TAIPEI, Taiwan – A senior U.S. diplomat dealing with Taiwan said Tuesday that America has an "intimate" defense relationship with the democratic island — a comment likely to anger China, which claims Taiwan as its own.
Defense links between the U.S. and Taiwan constitute "an intimate relationship," Raymond Burghardt told a U.S. business group in Taipei. "There is interaction every day," he added, specifically mentioning military training and intelligence sharing.
China considers any American defense relationship with Taipei as interference in its internal affairs.
Burghardt said the Obama administration has yet to make a decision on Taiwan's requests to upgrade its fleet of U.S.-made F-16 A/B jet fighters and to procure the more advanced F-16 C/D model. But he insisted the U.S.-Taiwan defense relationship "is so much more than the sale of arms."
"We haven't said yes or no" on the F-16s, said Burghardt, who is the chairman of the American Institute on Taiwan, the de facto U.S. Embassy established in 1979 when Washington transferred its diplomatic recognition from Taipei to Beijing.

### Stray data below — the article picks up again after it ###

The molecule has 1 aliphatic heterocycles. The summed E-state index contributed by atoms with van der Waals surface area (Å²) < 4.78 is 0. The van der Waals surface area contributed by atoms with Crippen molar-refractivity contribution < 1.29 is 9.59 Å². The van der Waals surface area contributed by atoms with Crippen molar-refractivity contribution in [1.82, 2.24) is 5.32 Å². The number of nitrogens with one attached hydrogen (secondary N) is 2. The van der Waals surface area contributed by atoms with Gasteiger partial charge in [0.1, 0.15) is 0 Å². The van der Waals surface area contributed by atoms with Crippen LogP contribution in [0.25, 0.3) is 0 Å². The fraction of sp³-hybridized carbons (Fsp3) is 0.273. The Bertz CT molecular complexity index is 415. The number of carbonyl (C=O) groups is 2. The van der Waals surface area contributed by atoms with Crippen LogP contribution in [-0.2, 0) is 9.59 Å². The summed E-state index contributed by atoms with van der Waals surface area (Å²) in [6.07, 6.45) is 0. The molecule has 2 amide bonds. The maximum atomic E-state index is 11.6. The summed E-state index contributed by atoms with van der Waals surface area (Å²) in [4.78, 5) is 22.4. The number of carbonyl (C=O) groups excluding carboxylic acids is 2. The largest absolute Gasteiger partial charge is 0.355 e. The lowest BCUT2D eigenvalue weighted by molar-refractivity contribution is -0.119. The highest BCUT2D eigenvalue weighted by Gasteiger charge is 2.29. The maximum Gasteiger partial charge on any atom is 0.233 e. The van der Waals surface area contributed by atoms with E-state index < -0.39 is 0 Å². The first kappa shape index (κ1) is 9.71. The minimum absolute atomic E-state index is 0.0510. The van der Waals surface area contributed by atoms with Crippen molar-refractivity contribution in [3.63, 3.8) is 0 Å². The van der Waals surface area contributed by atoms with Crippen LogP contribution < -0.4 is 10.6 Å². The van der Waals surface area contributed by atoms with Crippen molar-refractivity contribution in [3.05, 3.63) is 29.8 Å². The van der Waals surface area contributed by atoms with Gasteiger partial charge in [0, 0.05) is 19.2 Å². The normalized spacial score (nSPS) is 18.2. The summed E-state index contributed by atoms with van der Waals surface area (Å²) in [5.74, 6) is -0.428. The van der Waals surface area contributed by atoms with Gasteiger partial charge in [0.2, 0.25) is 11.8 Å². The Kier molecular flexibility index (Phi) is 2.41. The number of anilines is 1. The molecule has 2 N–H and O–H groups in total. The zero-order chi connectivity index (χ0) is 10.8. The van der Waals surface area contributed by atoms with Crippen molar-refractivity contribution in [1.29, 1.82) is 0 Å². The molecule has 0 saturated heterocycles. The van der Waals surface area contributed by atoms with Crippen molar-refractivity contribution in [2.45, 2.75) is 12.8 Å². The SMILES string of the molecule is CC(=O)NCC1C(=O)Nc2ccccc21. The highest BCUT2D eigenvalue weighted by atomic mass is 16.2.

Burghardt's remarks on close U.S.-Taiwan defense ties coincide with heightened Chinese concern about the U.S. role in Asia, including Washington's commitment to provide the island the means to defend itself against a possible Chinese attack.
In late June Beijing criticized Secretary of State Hillary Clinton's assertion the U.S. sees China's offshore territorial disputes with a number of Southeast Asian countries as a matter of American national concern.
The island split from the mainland amid civil war in 1949. Despite Washington's transfer of diplomatic recognition, Taiwan still sees it as its most important defense benefactor.
Over the past decade or so its average annual imports of U.S. arms have been valued at more than $1 billion.